by Michael O’Neill
Goals of this article
- Get a breadth of knowledge on the benefits and drawbacks of the most popular fitness classes.
- Find one that matches your goals, research classes near you, and just try one!
There are so many group exercises fitness classes out there. It can be quite difficult to choose one that will be most effective for you. There are classes for stretching, cycling, booty shaking, pole dancing, and many more. Each one has their own unique spin on fitness exercises and goals. The most basic way to find out which one you like the most is to simply try them! Some are limited in availability such as CrossFit or a new yoga inspired high intensity interval training workout, because they are specific to certain gyms.
As a personal trainer, I personally recommend classes as a way to get a variety of unique body movements and new training styles into your workout regimen. Not only are classes fun, but they foster a sense of camaraderie. At the same time, learning new movements can also highlight weaknesses in your body creating perfect opportunities for improvement. Try taking a yoga class to test your flexibility. Try taking a spin class to test your lung capacity and endurance. Take a barre class to test your legs and core. Each class is an opportunity to learn about yourself.
My best advice is to join a gym that contains as many group exercise classes as possible. Depending on if you live in L.A. where every class on the planet is offered, or a small town in Mississippi, the amount of classes available to you will vary. Here are seven of the most popular classes and their associated benefits and drawbacks.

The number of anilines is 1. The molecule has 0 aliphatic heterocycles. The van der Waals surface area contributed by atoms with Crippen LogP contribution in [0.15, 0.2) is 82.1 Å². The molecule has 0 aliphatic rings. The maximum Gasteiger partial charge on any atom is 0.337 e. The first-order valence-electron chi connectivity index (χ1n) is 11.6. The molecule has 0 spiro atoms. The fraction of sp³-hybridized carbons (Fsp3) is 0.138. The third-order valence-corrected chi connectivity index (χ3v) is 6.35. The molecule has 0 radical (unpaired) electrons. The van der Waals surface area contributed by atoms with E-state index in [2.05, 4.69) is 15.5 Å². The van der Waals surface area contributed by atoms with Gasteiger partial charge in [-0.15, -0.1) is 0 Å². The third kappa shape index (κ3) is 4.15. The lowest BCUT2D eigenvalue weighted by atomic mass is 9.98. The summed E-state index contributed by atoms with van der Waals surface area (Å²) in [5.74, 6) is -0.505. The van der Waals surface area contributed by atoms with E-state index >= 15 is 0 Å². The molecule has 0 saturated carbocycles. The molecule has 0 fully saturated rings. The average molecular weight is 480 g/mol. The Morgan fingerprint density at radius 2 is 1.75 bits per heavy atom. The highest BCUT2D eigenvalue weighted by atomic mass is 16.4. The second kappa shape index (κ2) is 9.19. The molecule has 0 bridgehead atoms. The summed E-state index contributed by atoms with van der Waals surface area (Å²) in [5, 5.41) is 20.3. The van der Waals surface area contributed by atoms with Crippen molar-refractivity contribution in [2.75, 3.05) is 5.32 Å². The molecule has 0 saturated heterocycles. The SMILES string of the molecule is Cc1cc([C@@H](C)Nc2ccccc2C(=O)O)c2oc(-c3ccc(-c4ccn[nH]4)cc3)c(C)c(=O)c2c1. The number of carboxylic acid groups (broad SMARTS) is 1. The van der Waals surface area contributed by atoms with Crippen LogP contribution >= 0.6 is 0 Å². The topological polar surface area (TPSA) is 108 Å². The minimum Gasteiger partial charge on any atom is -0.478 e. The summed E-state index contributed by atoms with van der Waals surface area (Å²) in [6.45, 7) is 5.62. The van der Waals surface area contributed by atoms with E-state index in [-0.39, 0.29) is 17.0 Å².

- Bootcamp/Circuit Training: Probably the most basic of all group exercise fitness classes. Any bootcamp or circuit training class involves doing multiple workouts with limited to no rest time in between sets. Circuit training is by definition a series of exercises done one after the other, so there can be any number of combinations of exercises and workouts associated with bootcamp and circuit training classes. They can often be medium to high intensity, so remember to bring a water bottle and go at your own pace. If you cannot handle certain exercises during the circuit, ask the group exercise instructor who can give you a modified version.